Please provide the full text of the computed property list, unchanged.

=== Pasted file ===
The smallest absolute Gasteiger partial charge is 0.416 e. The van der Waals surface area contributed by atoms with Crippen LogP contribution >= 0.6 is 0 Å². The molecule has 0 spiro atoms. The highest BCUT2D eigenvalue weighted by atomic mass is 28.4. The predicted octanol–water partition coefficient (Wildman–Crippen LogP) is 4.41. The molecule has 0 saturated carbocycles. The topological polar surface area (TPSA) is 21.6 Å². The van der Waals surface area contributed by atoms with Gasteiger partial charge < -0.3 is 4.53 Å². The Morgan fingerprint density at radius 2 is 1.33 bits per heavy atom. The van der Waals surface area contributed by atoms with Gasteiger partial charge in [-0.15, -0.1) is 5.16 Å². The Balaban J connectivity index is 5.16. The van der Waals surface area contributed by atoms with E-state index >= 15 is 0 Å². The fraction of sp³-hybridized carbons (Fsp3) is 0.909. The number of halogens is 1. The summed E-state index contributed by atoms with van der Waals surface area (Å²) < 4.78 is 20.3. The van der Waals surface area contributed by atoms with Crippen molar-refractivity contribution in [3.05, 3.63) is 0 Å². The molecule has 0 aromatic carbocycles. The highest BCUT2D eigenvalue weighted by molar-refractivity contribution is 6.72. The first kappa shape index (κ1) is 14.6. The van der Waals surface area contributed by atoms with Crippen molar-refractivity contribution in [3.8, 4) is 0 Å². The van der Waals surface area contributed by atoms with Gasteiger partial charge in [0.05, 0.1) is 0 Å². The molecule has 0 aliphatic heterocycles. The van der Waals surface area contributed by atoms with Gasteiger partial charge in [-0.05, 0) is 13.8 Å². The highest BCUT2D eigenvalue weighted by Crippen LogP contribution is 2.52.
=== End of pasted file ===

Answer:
The smallest absolute Gasteiger partial charge is 0.416 e. The van der Waals surface area contributed by atoms with Crippen LogP contribution >= 0.6 is 0 Å². The molecule has 0 spiro atoms. The highest BCUT2D eigenvalue weighted by atomic mass is 28.4. The predicted octanol–water partition coefficient (Wildman–Crippen LogP) is 4.41. The molecule has 0 saturated carbocycles. The topological polar surface area (TPSA) is 21.6 Å². The van der Waals surface area contributed by atoms with Gasteiger partial charge < -0.3 is 4.53 Å². The Morgan fingerprint density at radius 2 is 1.33 bits per heavy atom. The van der Waals surface area contributed by atoms with Gasteiger partial charge in [-0.15, -0.1) is 5.16 Å². The Balaban J connectivity index is 5.16. The van der Waals surface area contributed by atoms with E-state index >= 15 is 0 Å². The fraction of sp³-hybridized carbons (Fsp3) is 0.909. The number of halogens is 1. The summed E-state index contributed by atoms with van der Waals surface area (Å²) < 4.78 is 20.3. The van der Waals surface area contributed by atoms with Crippen molar-refractivity contribution in [3.05, 3.63) is 0 Å². The molecule has 0 aromatic carbocycles. The highest BCUT2D eigenvalue weighted by molar-refractivity contribution is 6.72. The first kappa shape index (κ1) is 14.6. The van der Waals surface area contributed by atoms with Crippen molar-refractivity contribution in [3.8, 4) is 0 Å². The van der Waals surface area contributed by atoms with Gasteiger partial charge in [0.05, 0.1) is 0 Å². The molecule has 0 aliphatic heterocycles. The van der Waals surface area contributed by atoms with Gasteiger partial charge in [-0.05, 0) is 13.8 Å². The highest BCUT2D eigenvalue weighted by Crippen LogP contribution is 2.52.